“It is very exciting that Believer Meats is joining the growing future-foods ecosystem here in North Carolina by opening this commercial cell culture facility in Wilson,” said Nandini Mendu, Ph.D., senior director of agriculture sector development at NCBiotech.

“This positions Believer Meats to apply for U.S. regulatory approval and market its products to consumers. Cultivated meat, poultry and seafood requires approvals from both the U.S. Food and Drug Administration and the United States Department of Agriculture. The FDA just issued its first approval for a lab-grown meat product in mid-November 2022, to Upside Foods, a California startup formerly called Memphis Meats, paving the way for other companies like Believer Meats. 

Sample of Believer Meats product.
Sample of Believer Meats product.

“By building its commercial-scale facility in North Carolina, Believer Meats is taking advantage of the talent, workforce and resources the state offers, such as the NC Food Innovation Lab in Kannapolis. Traditional animal agriculture by itself cannot meet the growing demand for meat in the coming years, and cultivated meat offers a sustainable, safe, nutritious, and cost-effective alternative.  Believer Meats’ poultry and other cultivated meat products will occupy an appreciable place in this growing sector.”

Katie Stember, Ph.D., NCBiotech director of life science economic development, provided technical support for the project.

“Believer Meats’ selection of North Carolina for this expansion highlights the strength of our life sciences ecosystem in biomanufacturing as well as food science and ag tech,” said Stember. “Alternative protein technology is an exciting new scientific frontier that has many potential benefits, and we are proud to be a part of that future.”

Believer Meats bowl

N.C. Commerce Secretary Machelle Baker Sanders added, “Believer Meats will strengthen our growing innovation economy with its advanced technology. North Carolina’s leadership in agribusiness and biotechnology, combined with the largest and most diverse manufacturing workforce in the southeastern United States, will help the company meet the future food demands of a growing global population.”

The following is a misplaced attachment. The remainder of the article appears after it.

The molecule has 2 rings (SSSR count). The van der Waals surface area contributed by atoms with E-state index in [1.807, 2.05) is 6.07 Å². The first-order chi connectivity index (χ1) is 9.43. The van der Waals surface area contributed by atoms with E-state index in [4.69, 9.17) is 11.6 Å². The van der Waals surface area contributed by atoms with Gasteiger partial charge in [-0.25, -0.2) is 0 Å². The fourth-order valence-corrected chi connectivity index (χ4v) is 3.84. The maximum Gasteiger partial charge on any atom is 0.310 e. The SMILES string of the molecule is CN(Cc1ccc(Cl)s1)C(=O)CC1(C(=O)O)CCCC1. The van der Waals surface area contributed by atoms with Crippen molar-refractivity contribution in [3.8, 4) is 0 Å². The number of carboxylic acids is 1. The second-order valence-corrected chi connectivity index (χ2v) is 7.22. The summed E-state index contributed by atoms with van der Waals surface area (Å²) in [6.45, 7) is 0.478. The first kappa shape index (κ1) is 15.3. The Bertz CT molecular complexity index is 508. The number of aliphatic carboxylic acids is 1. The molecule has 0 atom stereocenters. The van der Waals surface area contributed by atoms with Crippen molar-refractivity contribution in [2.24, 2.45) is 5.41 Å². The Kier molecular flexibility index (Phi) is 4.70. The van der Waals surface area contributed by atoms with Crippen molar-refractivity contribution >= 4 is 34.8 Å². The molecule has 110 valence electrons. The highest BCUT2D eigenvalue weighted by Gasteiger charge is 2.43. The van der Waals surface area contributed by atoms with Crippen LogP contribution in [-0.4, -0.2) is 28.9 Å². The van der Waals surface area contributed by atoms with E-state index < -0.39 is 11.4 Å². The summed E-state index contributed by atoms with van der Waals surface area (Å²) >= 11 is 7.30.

Although the salaries for the new jobs will vary for the positions which include opportunities for Ph.D.s, scientists, food production professionals, and other personnel, the average annual salary will be $60,087, exceeding Wilson County’s current average wage of $47,863. The new jobs will create an annual payroll impact of more than $6 million.

The One NC Fund provides financial assistance to local governments to help attract economic investment and to create jobs. Companies receive no money upfront and must meet job creation and capital investment targets to qualify for payment. All One NC grants require matching participation from local governments and any award is contingent upon that condition being met.

“This is a fantastic economic development win for Wilson and the entire state,” said N.C. Senator Milton F. Toby Fitch, Jr. “Believer Meats could have taken this project in the world, but they chose Wilson County thanks to the diligent work and collaboration of our hardworking economic development professionals and local and state leaders.”

N.C. Representative Linda Cooper-Suggs added, “These new jobs and multimillion-dollar investments are welcomed additions to eastern North Carolina. Believer is at the intersection of biotechnology and agriculture, and we are confident that they will find global success here in our community.”

Joining NCBiotech, the North Carolina Department of Commerce and the Economic Development Partnership of North Carolina were other key partners in the project that included the North Carolina General Assembly, North Carolina State University, the North Carolina Food Innovation Lab, the North Carolina Community College System, Wilson Community College, the Research Triangle Regional Partnership, Wilson County, the Wilson Economic Development Council and the City of Wilson.

scroll back to top of page